Gateway started their business in Japan in 1994, selling personal computers. Their timing was impeccable. As the IT boom exploded into the consumer market, Gateway’s sales figures climbed and climbed: in 1996 they released their P5-200 (200mhz) Multimedia computer with a Pentium processor, 2GB hard disk and recordable CD drive at a retail price of JPY643,800 (almost US$6000)—and it sold well. However, when the IT bubble burst in the late 1990s things began to look less rosy. Claiming poor growth in a number of markets worldwide, Gateway pulled the plug on their Japan operations and exited the market in haste. In hindsight it is possible to say that the way Gateway left irrevocably damaged their brand and reputation.
A former senior executive at Gateway, who wished to remain anonymous, told us that when things started going bad, despite a number of offers from potential buyers, the head office were greedy and held out for a high price. Consequently, instead of being able to continue their operations to go on trading under a different name, they were forced to shut down and lose everything. Although, to their credit, they did give very generous severance packages, they didn’t really attempt to find new placements for existing employees and the speed at which they collapsed their enterprise left many bewildered and angry. A trawl through Japanese online media, on sites such as www.itmedia.co.jp, reveals that there were a lot of disgruntled staff. Critically, Gateway told their staff that they would be made redundant on the same day as they announced publicly that they were leaving Japan.
The lack of continued customer care meant that many users were left without any assistance for their technical difficulties and unable to get necessary spare parts
However, one former Gateway employee told us that Gateway’s greatest sin was actually against the consumer; they closed down much of their support services that had been very good up until they left. The lack of continued customer care meant that many users were left without any assistance for their technical difficulties and unable to get necessary spare parts. Gateway did outsource some of their service operations, but the company did a relatively poor job of keeping up standards—their promise of 24-hour telephone support was one of the first to be broken. This alienated consumers who lost trust in the brand, making Gateway’s slogan of “we’re your friend in business” sound hollow.
The same anonymous senior executive told us that in not making good enough provision for existing users, Gateway did untold damage to their brand name which he believes has affected their more recent attempts to re-enter the market.
In illustration of his point, Gateway’s recent return to Japan with eMachines has stumbled to some extent, as a result of their previous betrayal. Not using the Gateway name has helped a great deal but online noticeboards and chat sites reveal a number of negative posts about eMachines’ Japan launch. One user writes, “You don’t treat your customers like that and expect to get away with it.”
Agfa-Gavaert have had their fair share of trouble in the global marketplace but their range of activities is diverse enough to have enabled them to keep doing business. A large multinational, they have divisions in photographic film, cameras, printing, imaging, and healthcare. After many years of struggling with competitors in the camera and photographic equipment industry — largely Japanese rivals — in 2001 they launched a major restructuring program across the board in order to focus on the imaging and healthcare businesses. It was at this time that Agfa decided to close down several major film and photo divisions in Japan.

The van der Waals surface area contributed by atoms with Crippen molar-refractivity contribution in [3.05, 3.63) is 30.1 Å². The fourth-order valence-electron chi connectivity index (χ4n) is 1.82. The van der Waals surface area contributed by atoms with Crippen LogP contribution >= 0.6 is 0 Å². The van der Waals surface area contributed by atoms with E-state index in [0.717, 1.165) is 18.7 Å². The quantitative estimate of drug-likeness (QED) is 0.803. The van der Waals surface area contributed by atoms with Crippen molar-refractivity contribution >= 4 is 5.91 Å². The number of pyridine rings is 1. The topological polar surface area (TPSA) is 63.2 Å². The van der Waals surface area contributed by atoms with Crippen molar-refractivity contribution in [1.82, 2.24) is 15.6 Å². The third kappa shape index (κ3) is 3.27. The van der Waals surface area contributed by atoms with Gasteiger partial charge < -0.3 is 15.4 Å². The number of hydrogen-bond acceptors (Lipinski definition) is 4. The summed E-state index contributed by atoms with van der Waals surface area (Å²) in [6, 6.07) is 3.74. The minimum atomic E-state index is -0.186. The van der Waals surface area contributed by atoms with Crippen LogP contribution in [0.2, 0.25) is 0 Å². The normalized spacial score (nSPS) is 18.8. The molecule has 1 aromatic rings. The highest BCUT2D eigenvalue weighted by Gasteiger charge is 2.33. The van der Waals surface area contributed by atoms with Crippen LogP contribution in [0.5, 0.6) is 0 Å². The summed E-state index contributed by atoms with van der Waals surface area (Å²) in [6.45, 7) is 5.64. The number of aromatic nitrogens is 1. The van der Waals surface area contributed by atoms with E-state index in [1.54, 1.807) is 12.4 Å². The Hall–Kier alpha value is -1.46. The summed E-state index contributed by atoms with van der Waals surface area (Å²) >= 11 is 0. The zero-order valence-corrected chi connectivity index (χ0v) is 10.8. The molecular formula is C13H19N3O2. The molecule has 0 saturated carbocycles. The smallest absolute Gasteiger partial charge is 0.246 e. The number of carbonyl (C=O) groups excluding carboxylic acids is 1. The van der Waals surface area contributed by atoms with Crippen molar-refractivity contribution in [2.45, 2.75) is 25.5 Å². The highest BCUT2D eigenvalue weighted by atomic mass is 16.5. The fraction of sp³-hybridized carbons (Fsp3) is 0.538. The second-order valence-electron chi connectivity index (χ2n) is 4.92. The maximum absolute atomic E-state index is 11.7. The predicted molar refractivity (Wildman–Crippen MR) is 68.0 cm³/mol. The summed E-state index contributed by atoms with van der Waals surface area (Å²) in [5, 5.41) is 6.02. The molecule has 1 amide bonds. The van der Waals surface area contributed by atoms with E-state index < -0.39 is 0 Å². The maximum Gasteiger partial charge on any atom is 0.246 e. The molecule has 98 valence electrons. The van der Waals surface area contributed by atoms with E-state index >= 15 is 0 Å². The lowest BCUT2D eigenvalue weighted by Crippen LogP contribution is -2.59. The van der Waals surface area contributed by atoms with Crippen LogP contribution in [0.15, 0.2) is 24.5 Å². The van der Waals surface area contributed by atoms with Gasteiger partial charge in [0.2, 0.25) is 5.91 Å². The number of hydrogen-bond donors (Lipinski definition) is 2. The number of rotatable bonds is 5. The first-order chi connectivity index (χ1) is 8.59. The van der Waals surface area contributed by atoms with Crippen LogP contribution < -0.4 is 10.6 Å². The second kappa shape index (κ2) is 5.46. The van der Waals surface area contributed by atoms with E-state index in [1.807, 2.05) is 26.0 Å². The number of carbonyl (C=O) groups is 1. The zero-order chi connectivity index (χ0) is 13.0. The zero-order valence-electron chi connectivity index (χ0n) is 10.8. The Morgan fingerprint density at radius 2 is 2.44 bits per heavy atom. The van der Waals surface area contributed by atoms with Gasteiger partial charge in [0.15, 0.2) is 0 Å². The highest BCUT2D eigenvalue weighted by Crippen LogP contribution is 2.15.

Wanting to limit the fall-out from the closures damaging other divisions that they intended to continue, Agfa executives thought long-term and looked after there brand image and customer continuity by passing the discontinued business on to a trusted third party — in this case, Tokyo based outsourcing company JTP.
In 2004, before AgfaPhoto declared itself insolvent in 2005, top management in Germany started further discussions with JTP on how to go about leaving the market in such a way as to maintain their branding and position in Japan. AgfaPhoto’s demise was due in part to the trend towards disposable cameras, and competition from Japanese competitors, such as Sony. For AgfaPhoto, JTP provided two main services:
1. Employment Transfer
Given the brand specific nature of the work carried out by technical support staff, and the fact that AgfaPhoto closed down globally, it was tough to find new positions for staff within both the company and indeed in the industry. JTP took 16 Agfa staff and retrained them for other operations and advised on employment transfers. A former employee of AgfaPhoto told us they were happy their staff could continue in their jobs and, it also kept continuity for the end users, allowing them to deal with the same people.
While exiting the market is always hard on customers and employees, and it can’t be said that the operation was without its rougher edges, JTP helped limit the damage for the Agfa brand in Japan
2. Outsourcing of support for AgfaPhoto product users:
JTP took over the task of technical support for existing users in Japan and, unlike Gateway, Agfa was able to maintain a quality of service that consumers deserved and had become accustomed to.